‘Begging for help’: Victoria woman alleges hospital security is dumping patients at bus stops

'Begging for help': Victoria woman alleges hospital security is dumping patients at bus stops

A Victoria woman has come forward alleging security staff at Royal Jubilee Hospital is dumping patients at a bus stop outside her apartment.

Julianna Nielsen has lived near the Bay Street hospital for about three years and says she’s seen several instances of hospital security dropping people off at the bus stop in front of her home.

Sometimes, the people being escorted are screaming or pleading for help, she says.

“A lot of people appear to be in medical distress. I’ve been woken up at four or five in the morning with people begging for help and crying at that bus stop,” said Nielsen.

On average, she says she’s seen similar incidents at least two times a week.

The most recent incident happened the night of Jan. 21, when she recorded four security officers carrying a woman, who was screaming for help, to the bus stop.

“She was crying and begging for help,” recalled Nielsen.

She says the woman at the bus stop told her she was experiencing homelessness and chest pains. About an hour later, the woman was picked up by paramedics.

“I knew I had to speak up with the evidence that I had,” added Nielsen.

The Jan. 21 incident happened just hours after she spoke out about at least eight other instances of alleged patient dumping at Royal Jubilee dating back to May 2021. There have also been allegations of patient dumping at Vancouver General Hospital, which encouraged her to speak out.

CHEK News has viewed the videos, and while it’s unclear if all people were hospital patients, hospital staff can be seen escorting people off the property towards the bus stop.

In one video, a person appearing to be wearing a hospital gown was put in the back of a police car.

“I’ll notice someone at the bus stop when I leave for work in the morning, and when I return at five, they’re still there,” said Nielsen.

‘Important to not draw conclusions,’ says Island Health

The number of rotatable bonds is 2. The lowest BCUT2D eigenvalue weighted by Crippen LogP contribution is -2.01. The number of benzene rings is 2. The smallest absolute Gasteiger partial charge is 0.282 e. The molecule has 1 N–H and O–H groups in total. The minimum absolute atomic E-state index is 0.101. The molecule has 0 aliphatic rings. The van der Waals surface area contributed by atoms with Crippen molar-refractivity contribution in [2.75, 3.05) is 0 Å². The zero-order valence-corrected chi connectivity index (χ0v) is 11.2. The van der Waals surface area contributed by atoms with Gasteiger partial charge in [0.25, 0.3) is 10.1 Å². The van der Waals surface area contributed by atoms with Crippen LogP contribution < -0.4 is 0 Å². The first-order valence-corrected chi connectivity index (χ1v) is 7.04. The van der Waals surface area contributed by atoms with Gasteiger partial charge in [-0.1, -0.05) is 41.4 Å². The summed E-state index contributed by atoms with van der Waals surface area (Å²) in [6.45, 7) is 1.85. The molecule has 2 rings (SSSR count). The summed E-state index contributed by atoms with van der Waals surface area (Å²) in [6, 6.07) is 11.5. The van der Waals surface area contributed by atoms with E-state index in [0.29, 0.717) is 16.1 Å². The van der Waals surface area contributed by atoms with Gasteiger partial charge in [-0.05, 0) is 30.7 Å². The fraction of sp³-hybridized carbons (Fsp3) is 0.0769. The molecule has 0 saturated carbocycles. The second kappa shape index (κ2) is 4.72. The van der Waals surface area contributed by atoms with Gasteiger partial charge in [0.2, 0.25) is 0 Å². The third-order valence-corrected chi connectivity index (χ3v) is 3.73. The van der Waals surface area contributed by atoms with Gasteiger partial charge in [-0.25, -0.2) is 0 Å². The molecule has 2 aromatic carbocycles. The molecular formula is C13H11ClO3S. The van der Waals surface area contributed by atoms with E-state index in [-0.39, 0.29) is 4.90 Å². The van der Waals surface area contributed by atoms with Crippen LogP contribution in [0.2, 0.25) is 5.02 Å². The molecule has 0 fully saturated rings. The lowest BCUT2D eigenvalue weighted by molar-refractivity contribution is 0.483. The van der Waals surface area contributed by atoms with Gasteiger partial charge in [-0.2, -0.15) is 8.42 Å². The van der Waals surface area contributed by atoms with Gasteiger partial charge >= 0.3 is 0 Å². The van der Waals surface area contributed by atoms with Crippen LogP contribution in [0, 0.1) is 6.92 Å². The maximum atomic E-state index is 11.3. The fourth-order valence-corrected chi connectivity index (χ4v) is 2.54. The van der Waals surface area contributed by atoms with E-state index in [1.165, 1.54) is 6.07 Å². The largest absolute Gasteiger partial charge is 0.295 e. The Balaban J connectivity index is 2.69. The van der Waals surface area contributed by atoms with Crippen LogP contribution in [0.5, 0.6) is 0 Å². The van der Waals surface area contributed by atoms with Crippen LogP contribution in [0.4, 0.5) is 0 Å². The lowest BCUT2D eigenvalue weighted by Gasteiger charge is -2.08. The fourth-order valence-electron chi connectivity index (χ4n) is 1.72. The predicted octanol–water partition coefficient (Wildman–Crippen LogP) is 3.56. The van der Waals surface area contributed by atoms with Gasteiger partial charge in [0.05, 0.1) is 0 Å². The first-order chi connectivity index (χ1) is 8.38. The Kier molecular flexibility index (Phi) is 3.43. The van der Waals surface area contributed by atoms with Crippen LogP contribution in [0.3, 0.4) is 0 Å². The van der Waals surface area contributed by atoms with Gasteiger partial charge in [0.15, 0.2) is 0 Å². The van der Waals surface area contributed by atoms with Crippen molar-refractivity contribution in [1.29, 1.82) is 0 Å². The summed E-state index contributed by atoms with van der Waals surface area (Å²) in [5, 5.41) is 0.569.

Island Health says it’s not aware of the Jan. 21 incident.

“I’m not aware of the patient incident. It’s important to not draw conclusions,” said Marko Peljhan, Island Health’s vice president of clinical services.

Peljhan says that when it comes to discharging patients, the health authority directs them to services they might need. He adds that security must meet a criteria before contacting police for assistance.

CHEK News asked Peljhan what would prompt a patient to be escorted to a bus stop.

“Our security officers, they may assist a patient who’s in need of assistance of any type. They may also get involved if that patient need warrants it — either from a safety risk to other patients within the department, or the hospital, or a safety risk to staff,” said Peljhan.

Victoria police say they would only get involved if there is an unwanted person or the person has a warrant out for their arrest.

“VicPD would get involved in this situation if they received a call for service. In most cases, this would likely be a call for an unwanted person either at the hospital or the bus stop,” said Cheryl Major, the department’s director of community engagement.

Major adds that in both instances, they wouldn’t release the person at the bus stop, adding that in most cases, they either give the person a ride or “simply end up moving them along.”

In a statement to CHEK News on Tuesday, the Ministry of Health said violence or harassment towards health care workers is not tolerated, adding in some instances and based on patient behaviour and actions during discharge, Protection Services Officers may be involved to ensure the safety of everyone involved.

“While we cannot speak to individual cases, we can provide general information about the work that health care teams do to support patients who have been discharged from hospital,” the statement reads.

“Most importantly, people are not discharged unless it is medically safe to do so. People who need acute medical care would not be discharged. Patients are discharged on the advice of medical professionals when they are deemed medically stable and appropriate based on clinical assessment. Discharge plans are tailored to each individual and clinical situation.”

The ministry said patients discharged who are deemed medically stable for discharge but may have unstable housing will work with allied health teams, including social workers and, if appropriate their family or support network and our community partners, to develop a plan to facilitate a safe discharge.

“This could include connection with housing supports or shelters,” the ministry said.

Nielsen hopes the province will step in and change how hospital staff handle discharged patients.

Oli HerreraOli Herrera

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